Friday, 11 March 2011

AFED #69: Unheimliche Geschichten [Eerie Tales] (Germany, 1919); Dir. Richard Oswald

For those who believed that the horror portmanteau format originated with Ealing's Dead of Night in 1945 might be intrigued to discover this entertaining progenitor from Weimar Germany a quarter of a century earlier. Indeed Unheimliche Geschichten, which shouldn't be confused with a 1932 film of the same name also directed by Richard Oswald, utilises many of what became standard devices in this sub-genre.


For starters there's a framing device; set in an antiquarian bookshop, where paintings of three archetypal figures - a Harlot (Anita Berber), the Devil (Reinhold Schünzel), and Death (the great Conrad Veidt) - come to life, much to the terror of the shopkeeper. They proceed flicking through the books, whereupon we embark on a series of five short dramatisations starring the same three actors.

In the first of these Veidt plays a man who rescues a young woman (Berber) from her lunatic husband (Schünzel). The pair check into a hotel and Veidt begins contemplating having his wicked way, but when the woman disappears and the hotel staff deny she was ever there it seems he may have encountered a ghost. Next up comes a story in which Veidt and Schünzel are competing for Berber's affection. Schünzel kills his rivals and thinks he's in the clear until Veidt's vengeful ghost returns years later.

There then follow two adaptations of classic short stories which probably represent the film's high points. For the second time in three days I found myself watching an adaptation of Poe's The Black Cat, although this was a somewhat more faithful interpretation than Fulci's (see AFED #67). Hot on the heels came a version of Stevenson's The Suicide Club that cranks up the tension very effectively.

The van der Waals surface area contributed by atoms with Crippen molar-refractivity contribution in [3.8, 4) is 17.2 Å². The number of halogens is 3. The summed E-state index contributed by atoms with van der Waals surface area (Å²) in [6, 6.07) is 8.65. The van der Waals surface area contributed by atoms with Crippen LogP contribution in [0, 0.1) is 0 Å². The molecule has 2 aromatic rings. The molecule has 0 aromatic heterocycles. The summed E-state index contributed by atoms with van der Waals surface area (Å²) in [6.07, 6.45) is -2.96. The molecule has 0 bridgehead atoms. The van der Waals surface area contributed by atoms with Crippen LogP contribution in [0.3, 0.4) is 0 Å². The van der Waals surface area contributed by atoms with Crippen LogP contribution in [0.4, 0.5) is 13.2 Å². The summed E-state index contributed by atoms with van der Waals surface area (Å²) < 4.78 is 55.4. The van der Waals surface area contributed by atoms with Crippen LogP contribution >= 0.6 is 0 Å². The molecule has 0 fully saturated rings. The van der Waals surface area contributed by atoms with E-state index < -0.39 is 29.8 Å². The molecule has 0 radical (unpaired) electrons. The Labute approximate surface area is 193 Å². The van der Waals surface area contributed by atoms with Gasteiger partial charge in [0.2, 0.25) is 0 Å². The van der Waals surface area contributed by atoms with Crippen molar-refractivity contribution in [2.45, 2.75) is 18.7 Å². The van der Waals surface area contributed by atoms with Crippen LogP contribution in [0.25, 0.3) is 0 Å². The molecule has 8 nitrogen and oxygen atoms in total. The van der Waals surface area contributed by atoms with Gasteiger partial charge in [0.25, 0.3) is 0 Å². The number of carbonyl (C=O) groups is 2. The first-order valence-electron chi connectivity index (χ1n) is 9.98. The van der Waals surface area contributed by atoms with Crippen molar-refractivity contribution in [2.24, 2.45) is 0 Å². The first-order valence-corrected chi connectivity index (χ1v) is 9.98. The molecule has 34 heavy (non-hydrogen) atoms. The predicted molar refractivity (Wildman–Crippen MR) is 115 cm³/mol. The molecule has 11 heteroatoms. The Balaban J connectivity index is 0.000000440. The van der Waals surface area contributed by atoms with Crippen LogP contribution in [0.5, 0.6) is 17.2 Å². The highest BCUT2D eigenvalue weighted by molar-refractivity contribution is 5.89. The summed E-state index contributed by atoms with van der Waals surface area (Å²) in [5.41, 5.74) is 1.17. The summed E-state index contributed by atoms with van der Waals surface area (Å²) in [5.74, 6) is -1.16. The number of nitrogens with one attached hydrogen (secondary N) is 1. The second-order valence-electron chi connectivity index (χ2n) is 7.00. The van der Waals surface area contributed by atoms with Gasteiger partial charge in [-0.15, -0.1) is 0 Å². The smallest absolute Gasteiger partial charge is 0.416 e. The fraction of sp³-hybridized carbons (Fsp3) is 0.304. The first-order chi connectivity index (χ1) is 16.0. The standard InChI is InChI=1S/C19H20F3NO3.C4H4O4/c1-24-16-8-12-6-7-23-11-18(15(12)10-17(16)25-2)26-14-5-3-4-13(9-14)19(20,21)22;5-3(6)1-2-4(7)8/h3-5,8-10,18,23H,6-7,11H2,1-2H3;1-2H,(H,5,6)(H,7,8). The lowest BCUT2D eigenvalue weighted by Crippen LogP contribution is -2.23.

The final story is the lightest in tone and something of an anticlimax as Veidt plays a marquis who gives a scare to an amorous guest (Schünzel) who has designs on his wife.

Given the recurring use of the three leads there's something of a repertory feel to the film which both works for and against it. On the one hand the similarities between remind us that the majority of stories utilise the universal themes, but conversely it becomes more difficult to be gripped with the drama when you know a few minutes later the players will be doing something else.

That's not to take anything away from the performances, which are appropriately knowing and melodramatic. As you might expect Conrad Veidt in particular stands out and, as I'm a fan, I'll be looking at some more of his work over the next few weeks.

But for a film that was released only a short while before The Cabinet of Dr. Caligari it's surprising how reserved and conventional the style is by comparison. Expresionism would take German horror and fantasy cinema to a whole new level which is probably why Unheimliche Geschichten doesn't receive a whole lot of attention today.

No comments:

Post a Comment